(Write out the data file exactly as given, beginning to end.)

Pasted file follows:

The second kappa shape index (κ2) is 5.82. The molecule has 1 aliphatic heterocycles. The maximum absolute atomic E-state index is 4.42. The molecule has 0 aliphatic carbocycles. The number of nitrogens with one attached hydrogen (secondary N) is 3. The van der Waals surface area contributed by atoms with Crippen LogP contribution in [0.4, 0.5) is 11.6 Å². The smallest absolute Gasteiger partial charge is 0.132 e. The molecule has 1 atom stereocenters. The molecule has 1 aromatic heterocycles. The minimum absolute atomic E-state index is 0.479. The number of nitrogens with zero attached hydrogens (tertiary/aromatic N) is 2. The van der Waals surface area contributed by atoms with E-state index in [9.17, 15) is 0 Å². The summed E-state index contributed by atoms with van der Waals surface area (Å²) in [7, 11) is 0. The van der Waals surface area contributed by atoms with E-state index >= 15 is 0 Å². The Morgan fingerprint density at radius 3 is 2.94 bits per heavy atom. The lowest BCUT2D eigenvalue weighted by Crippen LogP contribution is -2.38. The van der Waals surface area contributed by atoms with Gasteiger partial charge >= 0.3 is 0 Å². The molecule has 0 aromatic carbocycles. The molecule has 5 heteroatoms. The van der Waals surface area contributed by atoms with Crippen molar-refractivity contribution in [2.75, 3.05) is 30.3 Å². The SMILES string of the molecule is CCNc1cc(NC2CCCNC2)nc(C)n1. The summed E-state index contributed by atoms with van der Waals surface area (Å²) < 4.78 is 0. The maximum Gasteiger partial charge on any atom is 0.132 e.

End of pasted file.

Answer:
The second kappa shape index (κ2) is 5.82. The molecule has 1 aliphatic heterocycles. The maximum absolute atomic E-state index is 4.42. The molecule has 0 aliphatic carbocycles. The number of nitrogens with one attached hydrogen (secondary N) is 3. The van der Waals surface area contributed by atoms with Crippen LogP contribution in [0.4, 0.5) is 11.6 Å². The smallest absolute Gasteiger partial charge is 0.132 e. The molecule has 1 atom stereocenters. The molecule has 1 aromatic heterocycles. The minimum absolute atomic E-state index is 0.479. The number of nitrogens with zero attached hydrogens (tertiary/aromatic N) is 2. The van der Waals surface area contributed by atoms with E-state index in [9.17, 15) is 0 Å². The summed E-state index contributed by atoms with van der Waals surface area (Å²) in [7, 11) is 0. The van der Waals surface area contributed by atoms with E-state index >= 15 is 0 Å². The Morgan fingerprint density at radius 3 is 2.94 bits per heavy atom. The lowest BCUT2D eigenvalue weighted by Crippen LogP contribution is -2.38. The van der Waals surface area contributed by atoms with Gasteiger partial charge >= 0.3 is 0 Å². The molecule has 0 aromatic carbocycles. The molecule has 5 heteroatoms. The van der Waals surface area contributed by atoms with Crippen molar-refractivity contribution in [2.75, 3.05) is 30.3 Å². The SMILES string of the molecule is CCNc1cc(NC2CCCNC2)nc(C)n1. The summed E-state index contributed by atoms with van der Waals surface area (Å²) < 4.78 is 0. The maximum Gasteiger partial charge on any atom is 0.132 e.